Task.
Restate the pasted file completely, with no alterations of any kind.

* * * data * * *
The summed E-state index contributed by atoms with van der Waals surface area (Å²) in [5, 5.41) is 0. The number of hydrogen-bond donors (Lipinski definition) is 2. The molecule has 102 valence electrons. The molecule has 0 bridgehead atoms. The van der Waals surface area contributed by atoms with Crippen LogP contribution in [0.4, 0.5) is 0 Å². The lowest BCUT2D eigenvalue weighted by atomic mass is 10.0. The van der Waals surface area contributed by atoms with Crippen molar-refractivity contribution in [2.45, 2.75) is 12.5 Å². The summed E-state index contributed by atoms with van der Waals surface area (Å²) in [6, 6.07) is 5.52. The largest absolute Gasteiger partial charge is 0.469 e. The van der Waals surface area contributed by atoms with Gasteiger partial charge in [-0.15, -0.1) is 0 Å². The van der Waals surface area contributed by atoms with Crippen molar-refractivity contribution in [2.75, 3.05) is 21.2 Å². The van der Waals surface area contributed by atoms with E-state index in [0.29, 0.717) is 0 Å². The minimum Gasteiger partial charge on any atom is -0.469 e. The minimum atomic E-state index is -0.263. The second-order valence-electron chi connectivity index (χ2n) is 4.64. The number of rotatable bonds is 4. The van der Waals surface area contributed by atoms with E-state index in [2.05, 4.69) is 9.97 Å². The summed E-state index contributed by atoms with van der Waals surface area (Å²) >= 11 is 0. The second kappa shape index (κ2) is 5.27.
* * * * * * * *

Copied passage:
The summed E-state index contributed by atoms with van der Waals surface area (Å²) in [5, 5.41) is 0. The number of hydrogen-bond donors (Lipinski definition) is 2. The molecule has 102 valence electrons. The molecule has 0 bridgehead atoms. The van der Waals surface area contributed by atoms with Crippen LogP contribution in [0.4, 0.5) is 0 Å². The lowest BCUT2D eigenvalue weighted by atomic mass is 10.0. The van der Waals surface area contributed by atoms with Crippen molar-refractivity contribution in [2.45, 2.75) is 12.5 Å². The summed E-state index contributed by atoms with van der Waals surface area (Å²) in [6, 6.07) is 5.52. The largest absolute Gasteiger partial charge is 0.469 e. The van der Waals surface area contributed by atoms with Gasteiger partial charge in [-0.15, -0.1) is 0 Å². The van der Waals surface area contributed by atoms with Crippen molar-refractivity contribution in [2.75, 3.05) is 21.2 Å². The van der Waals surface area contributed by atoms with E-state index in [0.29, 0.717) is 0 Å². The minimum Gasteiger partial charge on any atom is -0.469 e. The minimum atomic E-state index is -0.263. The second-order valence-electron chi connectivity index (χ2n) is 4.64. The number of rotatable bonds is 4. The van der Waals surface area contributed by atoms with E-state index in [2.05, 4.69) is 9.97 Å². The summed E-state index contributed by atoms with van der Waals surface area (Å²) >= 11 is 0. The second kappa shape index (κ2) is 5.27.